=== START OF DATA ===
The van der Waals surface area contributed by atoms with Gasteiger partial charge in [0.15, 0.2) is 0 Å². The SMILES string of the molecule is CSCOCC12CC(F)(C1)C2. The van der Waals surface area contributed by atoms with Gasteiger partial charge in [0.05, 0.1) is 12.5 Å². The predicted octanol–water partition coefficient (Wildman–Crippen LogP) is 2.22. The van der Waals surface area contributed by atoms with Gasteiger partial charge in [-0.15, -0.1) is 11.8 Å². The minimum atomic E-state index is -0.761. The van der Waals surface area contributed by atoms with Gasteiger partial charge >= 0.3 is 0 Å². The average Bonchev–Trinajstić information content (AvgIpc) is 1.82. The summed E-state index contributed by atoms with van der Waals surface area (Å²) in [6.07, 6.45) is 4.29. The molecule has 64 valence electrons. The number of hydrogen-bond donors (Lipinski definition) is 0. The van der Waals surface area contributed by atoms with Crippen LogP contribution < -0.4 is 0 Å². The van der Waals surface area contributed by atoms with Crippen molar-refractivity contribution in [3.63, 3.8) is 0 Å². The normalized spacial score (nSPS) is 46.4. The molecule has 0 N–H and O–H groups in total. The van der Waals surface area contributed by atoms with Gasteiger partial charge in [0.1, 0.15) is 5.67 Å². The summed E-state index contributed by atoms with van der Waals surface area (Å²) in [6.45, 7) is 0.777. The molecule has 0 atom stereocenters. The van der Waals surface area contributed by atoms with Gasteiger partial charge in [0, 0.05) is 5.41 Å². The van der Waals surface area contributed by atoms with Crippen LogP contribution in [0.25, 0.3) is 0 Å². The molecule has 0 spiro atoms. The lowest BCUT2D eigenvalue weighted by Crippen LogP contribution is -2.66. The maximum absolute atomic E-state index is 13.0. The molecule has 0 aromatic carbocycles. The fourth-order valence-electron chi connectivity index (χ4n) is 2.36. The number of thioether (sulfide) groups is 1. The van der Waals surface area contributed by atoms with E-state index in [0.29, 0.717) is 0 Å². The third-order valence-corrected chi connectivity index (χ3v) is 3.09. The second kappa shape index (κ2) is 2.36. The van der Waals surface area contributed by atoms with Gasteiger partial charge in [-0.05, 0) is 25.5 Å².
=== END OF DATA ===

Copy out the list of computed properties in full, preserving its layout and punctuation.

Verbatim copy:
The van der Waals surface area contributed by atoms with Gasteiger partial charge in [0.15, 0.2) is 0 Å². The SMILES string of the molecule is CSCOCC12CC(F)(C1)C2. The van der Waals surface area contributed by atoms with Gasteiger partial charge in [0.05, 0.1) is 12.5 Å². The predicted octanol–water partition coefficient (Wildman–Crippen LogP) is 2.22. The van der Waals surface area contributed by atoms with Gasteiger partial charge in [-0.15, -0.1) is 11.8 Å². The minimum atomic E-state index is -0.761. The van der Waals surface area contributed by atoms with Gasteiger partial charge >= 0.3 is 0 Å². The average Bonchev–Trinajstić information content (AvgIpc) is 1.82. The summed E-state index contributed by atoms with van der Waals surface area (Å²) in [6.07, 6.45) is 4.29. The molecule has 64 valence electrons. The number of hydrogen-bond donors (Lipinski definition) is 0. The van der Waals surface area contributed by atoms with Crippen LogP contribution < -0.4 is 0 Å². The van der Waals surface area contributed by atoms with Crippen molar-refractivity contribution in [3.63, 3.8) is 0 Å². The normalized spacial score (nSPS) is 46.4. The molecule has 0 N–H and O–H groups in total. The van der Waals surface area contributed by atoms with Gasteiger partial charge in [0.1, 0.15) is 5.67 Å². The summed E-state index contributed by atoms with van der Waals surface area (Å²) in [6.45, 7) is 0.777. The molecule has 0 atom stereocenters. The van der Waals surface area contributed by atoms with Gasteiger partial charge in [0, 0.05) is 5.41 Å². The van der Waals surface area contributed by atoms with Crippen LogP contribution in [0.25, 0.3) is 0 Å². The molecule has 0 spiro atoms. The lowest BCUT2D eigenvalue weighted by Crippen LogP contribution is -2.66. The maximum absolute atomic E-state index is 13.0. The molecule has 0 aromatic carbocycles. The fourth-order valence-electron chi connectivity index (χ4n) is 2.36. The number of thioether (sulfide) groups is 1. The van der Waals surface area contributed by atoms with E-state index in [0.29, 0.717) is 0 Å². The third-order valence-corrected chi connectivity index (χ3v) is 3.09. The second kappa shape index (κ2) is 2.36. The van der Waals surface area contributed by atoms with Gasteiger partial charge in [-0.05, 0) is 25.5 Å².